The Difference Between Income Protection and Critical Illness Insurance

During a recent financial assessment with a client, which I do with all clients, I asked him if he had any income protection. He replied that he did. I was surprised and impressed. This is not something young people often think about, but this man in his twenties had it all sorted. He quickly responded with, “I think that I have that with mortgage protection.” Ah ha. This wasn’t the first time that I heard it, and I’m sure this won’t be my last. Perhaps we, as Financial Advisors, and the person who sold him the original policy are to blame. So I set out to educate the general public, or anyone who is reading this, about the differences between Income Protection and serious illness.

In general, income protection can be used as a standalone policy. Although it is not often linked to your mortgage, you can use it as a payment protection insurance policy in certain cases. It can either be used as a standalone policy or integrated into a mortgage protection or life policy. This is often where confusion can arise. The client had previously taken out a mortgage insurance policy through the bank that he obtained his mortgage. At the time, he was offered severe illness coverage. This policy is cheaper for younger people so he chose to take it.

If you are diagnosed with a serious illness, your policy will pay a lump sum. Every company has its own list. They may differ slightly, so make sure you’re getting the best coverage. While they all would cover cancer, stroke and heart attack, most companies list more than 40 conditions. The insurance company would pay a lump sum in the event of a claim. This could be used to pay off your mortgage or to fund any treatment that you require. This cover is great if you have a short-term illness that you can return to work quickly. However, if your condition is severe enough to require immediate cash to pay off a mortgage or other loans, or if you are unable to work for a while the lump sum will not last.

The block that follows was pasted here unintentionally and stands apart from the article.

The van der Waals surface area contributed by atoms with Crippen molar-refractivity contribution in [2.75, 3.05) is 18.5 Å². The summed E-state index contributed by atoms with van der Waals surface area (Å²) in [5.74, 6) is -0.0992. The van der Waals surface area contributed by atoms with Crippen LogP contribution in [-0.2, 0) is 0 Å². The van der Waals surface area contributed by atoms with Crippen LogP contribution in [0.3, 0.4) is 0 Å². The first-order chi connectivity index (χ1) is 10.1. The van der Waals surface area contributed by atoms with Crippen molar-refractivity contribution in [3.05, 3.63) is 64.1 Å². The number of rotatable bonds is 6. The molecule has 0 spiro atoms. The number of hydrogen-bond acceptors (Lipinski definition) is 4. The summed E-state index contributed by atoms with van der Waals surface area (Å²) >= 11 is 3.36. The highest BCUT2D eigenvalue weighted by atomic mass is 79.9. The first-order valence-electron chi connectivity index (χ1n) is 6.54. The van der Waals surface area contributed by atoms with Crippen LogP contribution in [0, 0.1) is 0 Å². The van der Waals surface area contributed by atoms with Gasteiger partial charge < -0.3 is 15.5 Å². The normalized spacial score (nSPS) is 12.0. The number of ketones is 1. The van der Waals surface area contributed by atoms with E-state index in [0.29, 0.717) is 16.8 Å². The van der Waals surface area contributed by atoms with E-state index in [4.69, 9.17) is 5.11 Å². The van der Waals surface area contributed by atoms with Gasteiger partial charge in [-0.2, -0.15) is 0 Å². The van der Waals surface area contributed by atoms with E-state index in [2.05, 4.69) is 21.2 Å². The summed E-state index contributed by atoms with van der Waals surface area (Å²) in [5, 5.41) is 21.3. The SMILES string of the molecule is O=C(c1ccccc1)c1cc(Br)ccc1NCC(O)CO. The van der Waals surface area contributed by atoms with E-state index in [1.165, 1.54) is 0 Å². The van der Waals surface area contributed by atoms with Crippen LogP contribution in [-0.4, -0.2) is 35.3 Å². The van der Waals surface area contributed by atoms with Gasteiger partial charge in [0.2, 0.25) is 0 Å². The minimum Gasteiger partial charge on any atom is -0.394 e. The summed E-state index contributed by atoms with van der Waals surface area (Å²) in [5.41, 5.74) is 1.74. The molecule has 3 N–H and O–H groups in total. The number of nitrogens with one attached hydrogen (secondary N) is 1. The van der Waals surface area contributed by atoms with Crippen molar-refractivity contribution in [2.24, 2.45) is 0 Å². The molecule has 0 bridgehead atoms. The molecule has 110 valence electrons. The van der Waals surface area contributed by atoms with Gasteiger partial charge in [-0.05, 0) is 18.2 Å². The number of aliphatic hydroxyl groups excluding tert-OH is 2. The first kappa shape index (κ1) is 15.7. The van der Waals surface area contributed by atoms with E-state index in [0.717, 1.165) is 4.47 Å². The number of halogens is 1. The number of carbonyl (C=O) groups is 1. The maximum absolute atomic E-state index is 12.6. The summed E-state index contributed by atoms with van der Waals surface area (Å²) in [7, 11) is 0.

Income protection, on the other side, provides regular income for you in the event that you are out of work for an extended period. It covers any injury or illness that renders you incapable of working. Yes, any illness or injury, even those that are not covered by the serious illness coverage. You will be paid until your retirement or until you return work. Your employer may offer sick pay, but there is no legal obligation. Income Protection insurance is something you should seriously consider. When you are out of work for more time than the stated period, which can be between 8 and 13 weeks or 26 weeks or 52 weeks, your coverage kicks in. For those who are paid for six to twelve months by their employer, the waiting periods can be longer. This could be combined with income protection so it would then kick in, ensuring that there is no income gap. Maximum amount you can claim is 75% your regular salary. This can quickly add up and could easily account for 2 to 3,000,000 if you are never able work again.